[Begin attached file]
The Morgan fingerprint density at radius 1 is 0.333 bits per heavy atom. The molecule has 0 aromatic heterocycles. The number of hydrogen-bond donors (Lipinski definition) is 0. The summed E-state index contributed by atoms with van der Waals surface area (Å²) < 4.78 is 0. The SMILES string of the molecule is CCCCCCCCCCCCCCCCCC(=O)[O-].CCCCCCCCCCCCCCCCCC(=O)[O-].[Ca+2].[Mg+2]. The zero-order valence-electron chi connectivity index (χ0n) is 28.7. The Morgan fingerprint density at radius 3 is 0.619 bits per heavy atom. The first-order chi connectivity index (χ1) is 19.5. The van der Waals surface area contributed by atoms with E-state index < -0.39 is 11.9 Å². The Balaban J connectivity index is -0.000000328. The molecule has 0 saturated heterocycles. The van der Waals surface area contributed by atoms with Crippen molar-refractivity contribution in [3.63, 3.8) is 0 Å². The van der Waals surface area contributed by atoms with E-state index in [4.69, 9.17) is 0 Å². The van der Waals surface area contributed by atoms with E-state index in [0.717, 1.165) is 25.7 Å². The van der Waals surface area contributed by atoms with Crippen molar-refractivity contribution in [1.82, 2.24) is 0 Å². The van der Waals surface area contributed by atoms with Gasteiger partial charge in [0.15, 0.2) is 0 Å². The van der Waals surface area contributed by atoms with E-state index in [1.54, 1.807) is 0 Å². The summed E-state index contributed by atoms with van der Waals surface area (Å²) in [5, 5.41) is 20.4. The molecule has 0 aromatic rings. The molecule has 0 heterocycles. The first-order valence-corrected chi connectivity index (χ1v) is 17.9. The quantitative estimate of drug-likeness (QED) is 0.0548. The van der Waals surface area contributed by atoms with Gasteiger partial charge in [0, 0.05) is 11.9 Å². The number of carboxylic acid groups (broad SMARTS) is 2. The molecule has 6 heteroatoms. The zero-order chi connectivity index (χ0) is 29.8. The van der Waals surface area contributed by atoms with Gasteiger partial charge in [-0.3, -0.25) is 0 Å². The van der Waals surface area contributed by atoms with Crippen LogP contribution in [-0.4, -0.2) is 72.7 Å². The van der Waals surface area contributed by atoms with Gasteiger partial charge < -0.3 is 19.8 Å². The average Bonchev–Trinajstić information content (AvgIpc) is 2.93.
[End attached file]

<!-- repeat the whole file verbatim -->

The Morgan fingerprint density at radius 1 is 0.333 bits per heavy atom. The molecule has 0 aromatic heterocycles. The number of hydrogen-bond donors (Lipinski definition) is 0. The summed E-state index contributed by atoms with van der Waals surface area (Å²) < 4.78 is 0. The SMILES string of the molecule is CCCCCCCCCCCCCCCCCC(=O)[O-].CCCCCCCCCCCCCCCCCC(=O)[O-].[Ca+2].[Mg+2]. The zero-order valence-electron chi connectivity index (χ0n) is 28.7. The Morgan fingerprint density at radius 3 is 0.619 bits per heavy atom. The first-order chi connectivity index (χ1) is 19.5. The van der Waals surface area contributed by atoms with E-state index < -0.39 is 11.9 Å². The Balaban J connectivity index is -0.000000328. The molecule has 0 saturated heterocycles. The van der Waals surface area contributed by atoms with Crippen molar-refractivity contribution in [3.63, 3.8) is 0 Å². The van der Waals surface area contributed by atoms with E-state index in [4.69, 9.17) is 0 Å². The van der Waals surface area contributed by atoms with E-state index in [0.717, 1.165) is 25.7 Å². The van der Waals surface area contributed by atoms with Crippen molar-refractivity contribution in [1.82, 2.24) is 0 Å². The van der Waals surface area contributed by atoms with Gasteiger partial charge in [0.15, 0.2) is 0 Å². The van der Waals surface area contributed by atoms with E-state index in [1.54, 1.807) is 0 Å². The summed E-state index contributed by atoms with van der Waals surface area (Å²) in [5, 5.41) is 20.4. The molecule has 0 aromatic rings. The molecule has 0 heterocycles. The first-order valence-corrected chi connectivity index (χ1v) is 17.9. The quantitative estimate of drug-likeness (QED) is 0.0548. The van der Waals surface area contributed by atoms with Gasteiger partial charge in [0, 0.05) is 11.9 Å². The number of carboxylic acid groups (broad SMARTS) is 2. The molecule has 6 heteroatoms. The zero-order chi connectivity index (χ0) is 29.8. The van der Waals surface area contributed by atoms with Gasteiger partial charge in [-0.3, -0.25) is 0 Å². The van der Waals surface area contributed by atoms with Crippen LogP contribution in [-0.4, -0.2) is 72.7 Å². The van der Waals surface area contributed by atoms with Gasteiger partial charge < -0.3 is 19.8 Å². The average Bonchev–Trinajstić information content (AvgIpc) is 2.93.